A programmer named Dan North wrote a winding and controversial article defending his opinion that programming is not a craft but a trade. I don't feel like picking apart his entire article, but here are a couple points:
  • He doesn't argue in terms of concepts. Depending on your take on the words "craft" and "trade" (which, according to some dictionaries, are synonyms), you may agree or disagree with him. That's a shaky basis for an argument.
  • He focuses on the attitude of some programmers who claim to be craftsmen. He has more of an issue with conceited posers than good programmers who consider their work a craft.
  • He says that clients don't care how well-crafted the code is; they simply want it to do what they want it to do. That's true, but they also want to save time and money in the long-run.

Unskilled labor can be unskilled because they've been given a design formulated by someone else; there are few or no judgement calls left to be made. E.g., an assembly line worker who bolts pre-stamped parts to a car or a worker in an electronics factory who solders components to a board according to a schematic. Unless you have a software architect who spells out every class, every package, every method and every interaction, you make hundreds of judgement calls every day as you code, and those decisions affect the long-term viability of the software.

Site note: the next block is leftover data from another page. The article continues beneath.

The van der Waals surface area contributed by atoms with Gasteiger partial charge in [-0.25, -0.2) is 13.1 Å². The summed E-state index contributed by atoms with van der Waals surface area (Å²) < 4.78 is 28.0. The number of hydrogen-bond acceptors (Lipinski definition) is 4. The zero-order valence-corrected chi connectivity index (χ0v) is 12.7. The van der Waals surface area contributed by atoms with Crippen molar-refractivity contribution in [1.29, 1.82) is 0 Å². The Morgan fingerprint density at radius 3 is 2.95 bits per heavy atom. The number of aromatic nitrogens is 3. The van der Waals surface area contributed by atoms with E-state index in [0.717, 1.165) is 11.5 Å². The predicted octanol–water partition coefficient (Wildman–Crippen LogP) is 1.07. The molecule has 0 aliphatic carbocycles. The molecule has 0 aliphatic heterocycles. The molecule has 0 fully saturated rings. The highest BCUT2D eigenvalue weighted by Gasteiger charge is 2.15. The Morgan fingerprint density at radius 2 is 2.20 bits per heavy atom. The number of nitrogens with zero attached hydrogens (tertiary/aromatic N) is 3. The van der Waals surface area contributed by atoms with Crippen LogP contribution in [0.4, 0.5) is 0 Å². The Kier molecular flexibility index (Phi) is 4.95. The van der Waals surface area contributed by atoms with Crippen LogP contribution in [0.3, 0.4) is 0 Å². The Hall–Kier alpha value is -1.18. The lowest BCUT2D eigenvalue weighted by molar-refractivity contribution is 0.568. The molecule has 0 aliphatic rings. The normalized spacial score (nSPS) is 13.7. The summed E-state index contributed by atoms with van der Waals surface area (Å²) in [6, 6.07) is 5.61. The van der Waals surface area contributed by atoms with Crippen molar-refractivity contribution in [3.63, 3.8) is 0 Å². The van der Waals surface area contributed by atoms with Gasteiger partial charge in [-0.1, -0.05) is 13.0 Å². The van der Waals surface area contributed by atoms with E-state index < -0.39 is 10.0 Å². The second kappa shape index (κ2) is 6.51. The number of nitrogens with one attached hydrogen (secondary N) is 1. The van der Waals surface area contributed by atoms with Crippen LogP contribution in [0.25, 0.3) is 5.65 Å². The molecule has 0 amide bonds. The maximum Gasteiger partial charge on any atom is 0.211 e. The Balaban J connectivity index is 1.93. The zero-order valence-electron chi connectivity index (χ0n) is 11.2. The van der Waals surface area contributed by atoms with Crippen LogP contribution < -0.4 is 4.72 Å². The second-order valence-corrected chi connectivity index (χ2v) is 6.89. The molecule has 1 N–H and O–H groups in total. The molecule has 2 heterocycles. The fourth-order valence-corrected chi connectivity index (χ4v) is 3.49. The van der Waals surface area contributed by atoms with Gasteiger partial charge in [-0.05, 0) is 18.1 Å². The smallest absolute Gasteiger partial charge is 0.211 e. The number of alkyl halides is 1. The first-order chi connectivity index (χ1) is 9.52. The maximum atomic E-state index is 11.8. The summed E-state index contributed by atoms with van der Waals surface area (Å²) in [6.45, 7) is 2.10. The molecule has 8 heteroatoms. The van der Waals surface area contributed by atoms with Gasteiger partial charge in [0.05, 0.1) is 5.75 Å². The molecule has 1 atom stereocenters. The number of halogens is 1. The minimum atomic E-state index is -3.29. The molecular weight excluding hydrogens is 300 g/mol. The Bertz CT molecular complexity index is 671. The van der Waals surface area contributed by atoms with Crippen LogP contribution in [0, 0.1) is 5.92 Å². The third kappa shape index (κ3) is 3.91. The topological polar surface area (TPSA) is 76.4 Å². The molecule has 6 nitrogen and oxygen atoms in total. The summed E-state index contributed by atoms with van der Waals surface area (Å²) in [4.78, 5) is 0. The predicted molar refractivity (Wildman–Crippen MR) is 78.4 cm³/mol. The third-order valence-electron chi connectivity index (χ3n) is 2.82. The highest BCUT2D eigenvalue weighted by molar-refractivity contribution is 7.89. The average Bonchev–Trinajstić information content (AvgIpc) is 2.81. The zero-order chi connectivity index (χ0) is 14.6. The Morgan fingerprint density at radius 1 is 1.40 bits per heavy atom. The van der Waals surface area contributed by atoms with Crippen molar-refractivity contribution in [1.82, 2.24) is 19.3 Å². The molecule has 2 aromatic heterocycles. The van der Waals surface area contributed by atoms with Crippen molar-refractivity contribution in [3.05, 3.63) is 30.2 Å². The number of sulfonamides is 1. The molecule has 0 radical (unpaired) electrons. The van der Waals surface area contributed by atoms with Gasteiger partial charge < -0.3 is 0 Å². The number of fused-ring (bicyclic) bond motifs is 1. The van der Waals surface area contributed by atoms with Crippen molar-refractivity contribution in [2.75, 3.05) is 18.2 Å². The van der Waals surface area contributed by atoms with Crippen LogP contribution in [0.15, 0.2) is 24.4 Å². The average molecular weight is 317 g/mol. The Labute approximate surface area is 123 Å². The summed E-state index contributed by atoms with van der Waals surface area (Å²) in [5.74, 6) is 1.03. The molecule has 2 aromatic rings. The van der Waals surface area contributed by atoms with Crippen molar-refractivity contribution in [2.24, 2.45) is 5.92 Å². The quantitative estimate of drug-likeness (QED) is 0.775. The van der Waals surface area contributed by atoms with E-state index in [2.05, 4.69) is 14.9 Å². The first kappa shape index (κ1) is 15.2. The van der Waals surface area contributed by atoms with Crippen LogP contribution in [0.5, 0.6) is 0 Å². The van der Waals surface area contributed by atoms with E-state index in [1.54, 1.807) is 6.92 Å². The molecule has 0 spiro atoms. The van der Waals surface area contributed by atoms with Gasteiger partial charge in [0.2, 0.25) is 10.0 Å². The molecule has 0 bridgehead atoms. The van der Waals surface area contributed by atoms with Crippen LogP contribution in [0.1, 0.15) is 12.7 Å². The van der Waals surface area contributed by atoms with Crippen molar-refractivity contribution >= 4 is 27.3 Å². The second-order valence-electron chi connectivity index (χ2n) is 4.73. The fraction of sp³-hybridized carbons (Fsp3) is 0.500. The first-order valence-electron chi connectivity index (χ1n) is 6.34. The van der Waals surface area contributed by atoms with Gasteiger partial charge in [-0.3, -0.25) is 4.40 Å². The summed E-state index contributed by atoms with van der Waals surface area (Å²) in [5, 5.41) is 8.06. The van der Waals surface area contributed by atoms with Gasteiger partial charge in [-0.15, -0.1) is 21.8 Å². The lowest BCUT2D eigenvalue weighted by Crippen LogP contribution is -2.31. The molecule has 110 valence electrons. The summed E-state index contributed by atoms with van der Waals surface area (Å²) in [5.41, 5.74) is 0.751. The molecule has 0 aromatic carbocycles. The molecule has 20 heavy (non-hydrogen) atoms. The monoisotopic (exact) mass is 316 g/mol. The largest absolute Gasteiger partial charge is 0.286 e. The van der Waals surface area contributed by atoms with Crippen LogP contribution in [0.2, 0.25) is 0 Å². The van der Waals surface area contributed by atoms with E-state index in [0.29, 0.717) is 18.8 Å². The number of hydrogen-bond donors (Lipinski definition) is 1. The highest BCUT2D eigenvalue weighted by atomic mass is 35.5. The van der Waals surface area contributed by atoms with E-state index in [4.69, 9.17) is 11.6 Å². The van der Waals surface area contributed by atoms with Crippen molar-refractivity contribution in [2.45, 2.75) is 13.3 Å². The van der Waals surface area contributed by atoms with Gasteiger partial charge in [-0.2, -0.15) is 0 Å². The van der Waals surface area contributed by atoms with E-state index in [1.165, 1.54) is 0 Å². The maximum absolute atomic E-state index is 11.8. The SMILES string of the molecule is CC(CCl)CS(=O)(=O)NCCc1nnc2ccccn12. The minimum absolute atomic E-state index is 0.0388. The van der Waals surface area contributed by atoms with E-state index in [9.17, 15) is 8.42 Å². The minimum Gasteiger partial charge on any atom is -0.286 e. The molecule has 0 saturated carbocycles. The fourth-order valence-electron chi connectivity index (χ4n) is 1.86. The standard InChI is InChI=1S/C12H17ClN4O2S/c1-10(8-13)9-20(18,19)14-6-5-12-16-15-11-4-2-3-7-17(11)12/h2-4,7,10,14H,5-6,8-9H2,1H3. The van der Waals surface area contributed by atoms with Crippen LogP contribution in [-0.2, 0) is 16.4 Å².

No matter what features our bosses or clients want from us, we're the programmers. We're responsible for knowing how to implement those features in a way that will benefit the company or client, not just right now, but in the long-run. If your only focus is to get the code to do what the the client wants, I pity the developer who has to maintain it and the client who has to foot the bill to extend it. That's where craftsmanship comes in. We're paid by clients to craft a quality product that they will continue to be pleased with.